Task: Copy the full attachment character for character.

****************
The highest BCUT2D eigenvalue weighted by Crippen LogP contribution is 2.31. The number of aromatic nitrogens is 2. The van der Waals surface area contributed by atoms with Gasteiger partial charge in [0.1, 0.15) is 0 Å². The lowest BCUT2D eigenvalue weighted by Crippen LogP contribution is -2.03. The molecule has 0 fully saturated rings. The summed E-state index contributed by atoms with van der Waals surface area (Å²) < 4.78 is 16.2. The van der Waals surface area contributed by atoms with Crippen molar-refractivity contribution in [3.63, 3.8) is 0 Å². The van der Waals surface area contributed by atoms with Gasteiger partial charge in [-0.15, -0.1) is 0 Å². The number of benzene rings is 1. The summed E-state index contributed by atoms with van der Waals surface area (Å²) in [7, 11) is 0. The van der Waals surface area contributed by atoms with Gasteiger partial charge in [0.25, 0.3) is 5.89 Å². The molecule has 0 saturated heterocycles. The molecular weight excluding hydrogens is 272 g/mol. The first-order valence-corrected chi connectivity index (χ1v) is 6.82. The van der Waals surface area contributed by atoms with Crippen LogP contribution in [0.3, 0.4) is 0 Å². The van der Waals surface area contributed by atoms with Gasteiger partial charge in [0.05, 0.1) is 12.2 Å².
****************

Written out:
The highest BCUT2D eigenvalue weighted by Crippen LogP contribution is 2.31. The number of aromatic nitrogens is 2. The van der Waals surface area contributed by atoms with Gasteiger partial charge in [0.1, 0.15) is 0 Å². The lowest BCUT2D eigenvalue weighted by Crippen LogP contribution is -2.03. The molecule has 0 fully saturated rings. The summed E-state index contributed by atoms with van der Waals surface area (Å²) < 4.78 is 16.2. The van der Waals surface area contributed by atoms with Crippen molar-refractivity contribution in [3.63, 3.8) is 0 Å². The van der Waals surface area contributed by atoms with Gasteiger partial charge in [-0.15, -0.1) is 0 Å². The number of benzene rings is 1. The summed E-state index contributed by atoms with van der Waals surface area (Å²) in [7, 11) is 0. The van der Waals surface area contributed by atoms with Gasteiger partial charge in [0.25, 0.3) is 5.89 Å². The molecule has 0 saturated heterocycles. The molecular weight excluding hydrogens is 272 g/mol. The first-order valence-corrected chi connectivity index (χ1v) is 6.82. The van der Waals surface area contributed by atoms with Crippen LogP contribution in [0.3, 0.4) is 0 Å². The van der Waals surface area contributed by atoms with Gasteiger partial charge in [0.05, 0.1) is 12.2 Å².